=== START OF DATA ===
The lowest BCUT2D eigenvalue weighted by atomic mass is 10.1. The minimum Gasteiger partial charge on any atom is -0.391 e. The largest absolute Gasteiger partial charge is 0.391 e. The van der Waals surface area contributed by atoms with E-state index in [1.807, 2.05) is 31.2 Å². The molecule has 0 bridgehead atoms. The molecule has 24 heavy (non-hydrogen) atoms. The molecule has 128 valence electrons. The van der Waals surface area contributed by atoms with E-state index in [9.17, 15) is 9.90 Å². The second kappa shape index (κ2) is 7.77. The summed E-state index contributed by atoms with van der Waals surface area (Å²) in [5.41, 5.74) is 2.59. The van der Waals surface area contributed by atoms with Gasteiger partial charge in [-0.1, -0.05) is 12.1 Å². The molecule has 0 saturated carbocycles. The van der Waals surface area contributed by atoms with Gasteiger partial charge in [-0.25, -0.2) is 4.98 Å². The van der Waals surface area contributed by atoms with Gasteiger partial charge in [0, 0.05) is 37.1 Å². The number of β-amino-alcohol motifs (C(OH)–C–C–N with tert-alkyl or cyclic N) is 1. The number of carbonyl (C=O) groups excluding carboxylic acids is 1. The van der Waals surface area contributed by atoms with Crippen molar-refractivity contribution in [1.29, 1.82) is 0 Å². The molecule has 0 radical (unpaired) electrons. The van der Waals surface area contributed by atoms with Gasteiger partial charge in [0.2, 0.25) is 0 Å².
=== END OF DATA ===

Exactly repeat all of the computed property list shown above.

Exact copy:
The lowest BCUT2D eigenvalue weighted by atomic mass is 10.1. The minimum Gasteiger partial charge on any atom is -0.391 e. The largest absolute Gasteiger partial charge is 0.391 e. The van der Waals surface area contributed by atoms with E-state index in [1.807, 2.05) is 31.2 Å². The molecule has 0 bridgehead atoms. The molecule has 24 heavy (non-hydrogen) atoms. The molecule has 128 valence electrons. The van der Waals surface area contributed by atoms with E-state index in [9.17, 15) is 9.90 Å². The second kappa shape index (κ2) is 7.77. The summed E-state index contributed by atoms with van der Waals surface area (Å²) in [5.41, 5.74) is 2.59. The van der Waals surface area contributed by atoms with Gasteiger partial charge in [-0.1, -0.05) is 12.1 Å². The molecule has 0 saturated carbocycles. The van der Waals surface area contributed by atoms with Gasteiger partial charge in [-0.25, -0.2) is 4.98 Å². The van der Waals surface area contributed by atoms with Gasteiger partial charge in [0, 0.05) is 37.1 Å². The number of β-amino-alcohol motifs (C(OH)–C–C–N with tert-alkyl or cyclic N) is 1. The number of carbonyl (C=O) groups excluding carboxylic acids is 1. The van der Waals surface area contributed by atoms with Crippen molar-refractivity contribution in [1.29, 1.82) is 0 Å². The molecule has 0 radical (unpaired) electrons. The van der Waals surface area contributed by atoms with Gasteiger partial charge in [0.2, 0.25) is 0 Å².